Wednesday, 14 April 2010

Cafe Tortoni revisited

Some say that you should not re-track your past adventures and often they are right. Last time I visited Cafe Tortoni you will recall that I was accompanied by Miriam, tall, elegant and fascinating Argentine friend. You will remember how we sat, with the focus of other women on her, and how she basked in their fascination. Today was quite different in character but similar in effect. Again my table was the subject of avid female attention. This time the glances were stolen by the eyes of pretty women who appreciate a handsome man. Yes, I was to enjoy this visit with my son, tall, strong, manly, and strikingly good looking. Unlike Miriam, he sat coolly oblivious to their borrowed contact.

Our arrival was low key as we simply slipped into the salon of Cafe Tortoni to find our own table. Today there is no buz or parade, the atmosphere is unhurried. Above us, the coloured glass ceiling reflects a warm glow driving away the rainy coldness of the afternoon. I notice that, unlike me, some of the waiters have aged since my last visit, but the room still carries its timeless quality that takes the events of life in its stride. Since 2007 there has been a change of government, Cristina Kirchner is now President, replacing Nestor, her husband. I sense the echoes of Peron and Clinton in their dynasties. Cafe Tortoni is a cafe of dynasties, political, social and cultural, many underpinned by tango which adds its particular focus to this place.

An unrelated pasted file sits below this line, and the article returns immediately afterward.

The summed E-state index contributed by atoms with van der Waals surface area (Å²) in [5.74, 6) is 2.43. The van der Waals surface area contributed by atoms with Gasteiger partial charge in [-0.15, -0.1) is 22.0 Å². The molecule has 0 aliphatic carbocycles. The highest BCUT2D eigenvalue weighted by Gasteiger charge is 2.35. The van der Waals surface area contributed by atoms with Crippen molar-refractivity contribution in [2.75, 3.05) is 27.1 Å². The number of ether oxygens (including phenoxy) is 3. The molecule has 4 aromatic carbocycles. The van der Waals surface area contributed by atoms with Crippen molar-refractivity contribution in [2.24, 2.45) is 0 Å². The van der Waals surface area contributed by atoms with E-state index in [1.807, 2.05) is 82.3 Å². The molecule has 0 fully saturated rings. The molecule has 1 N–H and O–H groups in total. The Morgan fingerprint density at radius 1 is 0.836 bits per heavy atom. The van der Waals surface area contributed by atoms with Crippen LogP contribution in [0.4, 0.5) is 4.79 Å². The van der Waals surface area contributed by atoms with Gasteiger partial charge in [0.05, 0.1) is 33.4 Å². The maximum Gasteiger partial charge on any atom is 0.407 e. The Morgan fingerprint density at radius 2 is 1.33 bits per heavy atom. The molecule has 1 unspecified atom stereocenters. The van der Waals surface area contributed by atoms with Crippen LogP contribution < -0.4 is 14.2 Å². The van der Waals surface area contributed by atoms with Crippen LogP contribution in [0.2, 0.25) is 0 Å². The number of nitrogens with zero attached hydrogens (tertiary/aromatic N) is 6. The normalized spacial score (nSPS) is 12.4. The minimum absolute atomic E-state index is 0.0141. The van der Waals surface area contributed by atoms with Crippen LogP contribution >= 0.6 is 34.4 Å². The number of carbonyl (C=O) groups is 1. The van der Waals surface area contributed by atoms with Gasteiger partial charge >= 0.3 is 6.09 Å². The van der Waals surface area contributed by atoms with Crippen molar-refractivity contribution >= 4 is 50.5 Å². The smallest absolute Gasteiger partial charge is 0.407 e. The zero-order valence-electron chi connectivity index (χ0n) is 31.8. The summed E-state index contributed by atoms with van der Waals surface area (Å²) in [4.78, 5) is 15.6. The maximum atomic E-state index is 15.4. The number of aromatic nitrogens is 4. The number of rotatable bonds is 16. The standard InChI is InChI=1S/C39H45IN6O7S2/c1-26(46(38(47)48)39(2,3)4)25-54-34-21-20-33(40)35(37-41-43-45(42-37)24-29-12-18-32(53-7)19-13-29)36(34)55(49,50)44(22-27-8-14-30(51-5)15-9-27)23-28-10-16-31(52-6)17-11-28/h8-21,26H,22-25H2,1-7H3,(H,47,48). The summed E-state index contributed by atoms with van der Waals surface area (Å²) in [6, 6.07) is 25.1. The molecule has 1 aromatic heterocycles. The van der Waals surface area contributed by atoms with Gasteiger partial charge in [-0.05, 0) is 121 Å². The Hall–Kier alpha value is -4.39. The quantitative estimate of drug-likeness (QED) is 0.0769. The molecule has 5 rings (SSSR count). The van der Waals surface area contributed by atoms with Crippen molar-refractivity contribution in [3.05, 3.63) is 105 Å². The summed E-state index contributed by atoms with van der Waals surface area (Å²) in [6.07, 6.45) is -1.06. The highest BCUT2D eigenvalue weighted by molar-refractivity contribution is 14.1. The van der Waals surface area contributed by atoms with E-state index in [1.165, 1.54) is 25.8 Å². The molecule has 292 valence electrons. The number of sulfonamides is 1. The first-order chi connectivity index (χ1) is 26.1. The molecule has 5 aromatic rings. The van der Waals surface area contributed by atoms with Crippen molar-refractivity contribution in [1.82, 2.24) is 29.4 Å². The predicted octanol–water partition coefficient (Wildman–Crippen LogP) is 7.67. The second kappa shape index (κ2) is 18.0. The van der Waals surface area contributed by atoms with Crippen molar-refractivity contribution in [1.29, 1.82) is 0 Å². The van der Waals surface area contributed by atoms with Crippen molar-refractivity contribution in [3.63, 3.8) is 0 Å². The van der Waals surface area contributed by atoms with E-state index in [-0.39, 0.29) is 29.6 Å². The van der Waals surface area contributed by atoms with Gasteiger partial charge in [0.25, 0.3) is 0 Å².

Our waiter brings cafe con laiche and torte. The chocolate cake is moist and sumptuous, the coffee strong and dark like my companion. His eyes to float round the room, taking in the portraits and plethora of photographs which capture the seminal events of this city. Cafe Tortoni is the history of Buenos Aires. In its timeless interior the events of passing years are freeze-framed for ever. Our moment together seems like one of these. That father and son can spend such time together, deep in conversation about life and opportunity is rare and so needs to be preserved. I try to capture the essence of it in my heart, to enjoy in years to come when distance or distraction will reduce its intensity. For this trip we have but two days left and I am savoring them as you do a delicious meal. And this moment, at Cafe Tortoni, is like a special delight on the plate that you leave til last.

After further coffees and more conversation he lifts his hand casually to our waiter who responds with the bill. He pays. How life changes. We rise, and with us the eyes of our neighbours. I notice the smiles on their lips and sense the energy of youth. Just as we entered we slip out the way we came, into the street, with umbrellas against the drizzle.